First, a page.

Not only that… SHOW UP. Be determined to go when things are going on at the parish. If there are “few” people attending, and, on Sunday, you yawn and stretch and say, “It’s sort of far to drive to get to St. Fidelia. I’ll go to nearby St. Ipsipidsy!”, you haven’t helped the cause. If you haven’t been showing up, don’t gripe if they point and say “FEW!”.
Also, don’t gripe when they point and say “Few!” if you haven’t been doing your best to bring more people in. Be inviting. Bring people. Try to fill those pews. You know what? It isn’t Father’s job to do that. IT’S YOUR JOB. You are the people out in the world, commissioned to bring the Gospel to all the corners and edges of your lives and the people you encounter. Dedicated lay people, with a cooperative priest, can work wonders. I saw this in, for example, New York at Holy Innocents. It has taken oodles of time and sacrifice on the part of a few lay people, but that congregation, for the Extraordinary Form, has grown beautifully. And when you talk to the people who made it happen, they will tell you what it took: show up and bring more people.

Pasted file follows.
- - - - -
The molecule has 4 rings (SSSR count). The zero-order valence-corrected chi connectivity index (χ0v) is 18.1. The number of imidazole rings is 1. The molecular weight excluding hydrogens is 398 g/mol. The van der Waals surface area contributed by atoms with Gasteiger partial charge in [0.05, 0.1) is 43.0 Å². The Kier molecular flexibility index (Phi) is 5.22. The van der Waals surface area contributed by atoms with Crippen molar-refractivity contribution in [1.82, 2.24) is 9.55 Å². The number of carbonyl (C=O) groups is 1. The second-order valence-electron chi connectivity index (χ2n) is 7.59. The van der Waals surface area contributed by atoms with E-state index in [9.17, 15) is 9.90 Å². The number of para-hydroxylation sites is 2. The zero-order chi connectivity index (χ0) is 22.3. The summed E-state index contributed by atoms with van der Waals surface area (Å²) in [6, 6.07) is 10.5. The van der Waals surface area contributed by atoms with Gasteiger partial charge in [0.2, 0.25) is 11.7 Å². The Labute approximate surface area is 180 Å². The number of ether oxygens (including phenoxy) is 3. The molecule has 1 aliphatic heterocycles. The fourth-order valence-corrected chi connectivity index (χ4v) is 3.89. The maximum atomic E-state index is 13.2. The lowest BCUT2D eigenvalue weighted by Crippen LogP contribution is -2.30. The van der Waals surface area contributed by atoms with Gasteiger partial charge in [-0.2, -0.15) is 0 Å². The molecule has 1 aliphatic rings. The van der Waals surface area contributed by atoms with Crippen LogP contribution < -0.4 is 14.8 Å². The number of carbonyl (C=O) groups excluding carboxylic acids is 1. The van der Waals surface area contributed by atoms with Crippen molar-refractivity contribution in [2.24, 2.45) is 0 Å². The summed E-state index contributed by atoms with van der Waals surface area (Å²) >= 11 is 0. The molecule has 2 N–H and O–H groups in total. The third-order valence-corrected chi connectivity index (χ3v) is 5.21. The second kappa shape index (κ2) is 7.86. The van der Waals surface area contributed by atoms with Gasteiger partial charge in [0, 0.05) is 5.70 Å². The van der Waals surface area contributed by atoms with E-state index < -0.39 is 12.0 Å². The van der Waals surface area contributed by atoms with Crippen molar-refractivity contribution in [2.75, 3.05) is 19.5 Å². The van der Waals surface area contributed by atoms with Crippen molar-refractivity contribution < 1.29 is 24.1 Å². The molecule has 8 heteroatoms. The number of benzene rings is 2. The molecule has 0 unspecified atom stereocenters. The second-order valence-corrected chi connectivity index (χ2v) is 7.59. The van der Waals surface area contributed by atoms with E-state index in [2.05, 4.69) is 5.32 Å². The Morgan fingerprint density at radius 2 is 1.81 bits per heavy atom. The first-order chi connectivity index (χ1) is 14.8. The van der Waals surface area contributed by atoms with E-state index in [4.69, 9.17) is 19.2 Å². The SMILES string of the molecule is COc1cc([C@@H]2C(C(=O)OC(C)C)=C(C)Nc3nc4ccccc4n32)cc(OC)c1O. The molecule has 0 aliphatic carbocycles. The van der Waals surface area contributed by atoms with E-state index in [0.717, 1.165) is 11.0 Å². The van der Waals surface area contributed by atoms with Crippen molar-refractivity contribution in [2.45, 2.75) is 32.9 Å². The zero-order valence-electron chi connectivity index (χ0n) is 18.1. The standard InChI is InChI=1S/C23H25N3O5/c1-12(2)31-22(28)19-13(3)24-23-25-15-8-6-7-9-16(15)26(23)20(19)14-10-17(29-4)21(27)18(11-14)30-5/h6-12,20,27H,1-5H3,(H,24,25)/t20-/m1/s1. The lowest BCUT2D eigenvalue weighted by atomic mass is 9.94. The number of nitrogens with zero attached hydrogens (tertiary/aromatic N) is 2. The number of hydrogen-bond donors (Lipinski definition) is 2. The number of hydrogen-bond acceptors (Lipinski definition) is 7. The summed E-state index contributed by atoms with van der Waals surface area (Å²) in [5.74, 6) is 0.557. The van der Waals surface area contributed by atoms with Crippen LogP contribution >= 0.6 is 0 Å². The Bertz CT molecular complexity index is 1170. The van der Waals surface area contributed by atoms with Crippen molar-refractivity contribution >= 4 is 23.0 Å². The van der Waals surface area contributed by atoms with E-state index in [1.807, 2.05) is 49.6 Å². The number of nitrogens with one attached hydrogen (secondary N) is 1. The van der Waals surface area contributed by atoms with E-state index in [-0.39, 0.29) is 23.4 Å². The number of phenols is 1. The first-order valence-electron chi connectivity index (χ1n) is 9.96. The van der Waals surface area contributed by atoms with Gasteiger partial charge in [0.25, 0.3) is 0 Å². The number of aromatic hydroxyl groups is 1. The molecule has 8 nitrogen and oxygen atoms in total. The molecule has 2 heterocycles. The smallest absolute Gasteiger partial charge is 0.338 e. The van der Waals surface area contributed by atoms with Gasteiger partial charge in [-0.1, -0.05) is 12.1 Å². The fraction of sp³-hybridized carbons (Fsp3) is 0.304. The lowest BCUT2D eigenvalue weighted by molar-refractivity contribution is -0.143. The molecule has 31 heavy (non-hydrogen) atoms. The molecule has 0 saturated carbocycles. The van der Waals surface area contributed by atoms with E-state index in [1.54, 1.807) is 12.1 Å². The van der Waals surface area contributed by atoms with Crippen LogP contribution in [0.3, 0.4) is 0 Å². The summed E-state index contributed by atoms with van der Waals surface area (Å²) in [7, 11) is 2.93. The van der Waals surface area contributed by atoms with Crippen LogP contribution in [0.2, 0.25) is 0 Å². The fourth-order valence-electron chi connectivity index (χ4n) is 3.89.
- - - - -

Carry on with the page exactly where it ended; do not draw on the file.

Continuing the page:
Back to the Lynch Letter. Yes, there are inflammatory phrases. The bishop clearly does not like the Extraordinary Form. I suspect as well that he may dislike the people who like the Extraordinary Form. He doesn’t like the people. But this wouldn’t be new news. So, pray for him. Gang up on him by praying also to his Guardian Angel to help him in these last few days of his term as diocesan bishop. You might also ask St. Joseph to guide him into making good decisions regarding the people who want the Extraordinary Form.
Moreover, do not forget that the Pontifical Commission “Ecclesia Dei” remains a resource for groups who want to get something going if the local parish priest and the local bishop are less than cooperative.
Which brings me to another point.